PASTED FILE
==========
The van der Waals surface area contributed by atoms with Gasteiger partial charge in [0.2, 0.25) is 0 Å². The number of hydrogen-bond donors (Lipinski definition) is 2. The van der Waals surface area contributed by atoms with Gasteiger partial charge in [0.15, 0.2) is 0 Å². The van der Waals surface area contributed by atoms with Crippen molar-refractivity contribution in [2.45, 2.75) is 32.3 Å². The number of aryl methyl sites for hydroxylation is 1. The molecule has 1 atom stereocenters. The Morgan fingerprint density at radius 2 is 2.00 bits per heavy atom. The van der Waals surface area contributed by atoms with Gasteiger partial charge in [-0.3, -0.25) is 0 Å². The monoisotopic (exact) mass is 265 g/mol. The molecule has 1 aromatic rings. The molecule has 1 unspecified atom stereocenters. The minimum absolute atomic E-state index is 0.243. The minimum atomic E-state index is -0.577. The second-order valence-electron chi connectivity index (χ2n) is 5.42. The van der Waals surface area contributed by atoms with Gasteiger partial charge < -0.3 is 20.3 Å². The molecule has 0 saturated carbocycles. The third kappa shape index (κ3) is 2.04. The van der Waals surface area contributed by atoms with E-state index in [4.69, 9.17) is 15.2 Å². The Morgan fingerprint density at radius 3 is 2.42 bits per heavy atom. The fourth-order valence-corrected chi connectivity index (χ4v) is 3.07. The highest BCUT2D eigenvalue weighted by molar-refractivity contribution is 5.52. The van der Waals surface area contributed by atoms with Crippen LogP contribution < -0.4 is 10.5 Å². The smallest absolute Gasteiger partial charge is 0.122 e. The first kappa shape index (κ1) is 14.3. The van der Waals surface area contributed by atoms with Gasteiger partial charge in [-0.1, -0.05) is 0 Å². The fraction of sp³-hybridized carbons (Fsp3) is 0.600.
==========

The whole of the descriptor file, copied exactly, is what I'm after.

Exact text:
The van der Waals surface area contributed by atoms with Gasteiger partial charge in [0.2, 0.25) is 0 Å². The number of hydrogen-bond donors (Lipinski definition) is 2. The van der Waals surface area contributed by atoms with Gasteiger partial charge in [0.15, 0.2) is 0 Å². The van der Waals surface area contributed by atoms with Crippen molar-refractivity contribution in [2.45, 2.75) is 32.3 Å². The number of aryl methyl sites for hydroxylation is 1. The molecule has 1 atom stereocenters. The Morgan fingerprint density at radius 2 is 2.00 bits per heavy atom. The van der Waals surface area contributed by atoms with Gasteiger partial charge in [-0.3, -0.25) is 0 Å². The monoisotopic (exact) mass is 265 g/mol. The molecule has 1 aromatic rings. The molecule has 1 unspecified atom stereocenters. The minimum absolute atomic E-state index is 0.243. The minimum atomic E-state index is -0.577. The second-order valence-electron chi connectivity index (χ2n) is 5.42. The van der Waals surface area contributed by atoms with Gasteiger partial charge < -0.3 is 20.3 Å². The molecule has 0 saturated carbocycles. The third kappa shape index (κ3) is 2.04. The van der Waals surface area contributed by atoms with E-state index in [4.69, 9.17) is 15.2 Å². The Morgan fingerprint density at radius 3 is 2.42 bits per heavy atom. The fourth-order valence-corrected chi connectivity index (χ4v) is 3.07. The highest BCUT2D eigenvalue weighted by molar-refractivity contribution is 5.52. The van der Waals surface area contributed by atoms with Crippen LogP contribution < -0.4 is 10.5 Å². The smallest absolute Gasteiger partial charge is 0.122 e. The first kappa shape index (κ1) is 14.3. The van der Waals surface area contributed by atoms with Gasteiger partial charge in [-0.1, -0.05) is 0 Å². The fraction of sp³-hybridized carbons (Fsp3) is 0.600.